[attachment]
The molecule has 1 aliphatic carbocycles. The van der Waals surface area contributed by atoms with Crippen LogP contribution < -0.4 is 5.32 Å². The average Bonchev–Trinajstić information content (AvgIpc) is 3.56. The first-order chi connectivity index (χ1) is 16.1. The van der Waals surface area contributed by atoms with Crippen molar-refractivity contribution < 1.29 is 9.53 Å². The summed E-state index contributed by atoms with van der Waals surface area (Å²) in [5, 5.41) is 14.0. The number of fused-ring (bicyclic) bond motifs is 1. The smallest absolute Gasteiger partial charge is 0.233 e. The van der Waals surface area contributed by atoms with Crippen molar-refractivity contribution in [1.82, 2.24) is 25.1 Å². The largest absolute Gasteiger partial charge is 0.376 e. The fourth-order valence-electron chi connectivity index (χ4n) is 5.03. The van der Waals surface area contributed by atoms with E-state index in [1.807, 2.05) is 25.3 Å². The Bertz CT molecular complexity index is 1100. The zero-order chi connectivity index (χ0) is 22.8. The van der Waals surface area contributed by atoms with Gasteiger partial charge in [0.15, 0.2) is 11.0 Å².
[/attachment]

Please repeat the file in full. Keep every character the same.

The molecule has 1 aliphatic carbocycles. The van der Waals surface area contributed by atoms with Crippen LogP contribution < -0.4 is 5.32 Å². The average Bonchev–Trinajstić information content (AvgIpc) is 3.56. The first-order chi connectivity index (χ1) is 16.1. The van der Waals surface area contributed by atoms with Crippen molar-refractivity contribution < 1.29 is 9.53 Å². The summed E-state index contributed by atoms with van der Waals surface area (Å²) in [5, 5.41) is 14.0. The number of fused-ring (bicyclic) bond motifs is 1. The smallest absolute Gasteiger partial charge is 0.233 e. The van der Waals surface area contributed by atoms with Crippen molar-refractivity contribution in [1.82, 2.24) is 25.1 Å². The largest absolute Gasteiger partial charge is 0.376 e. The fourth-order valence-electron chi connectivity index (χ4n) is 5.03. The van der Waals surface area contributed by atoms with E-state index in [1.807, 2.05) is 25.3 Å². The Bertz CT molecular complexity index is 1100. The zero-order chi connectivity index (χ0) is 22.8. The van der Waals surface area contributed by atoms with Gasteiger partial charge in [0.15, 0.2) is 11.0 Å².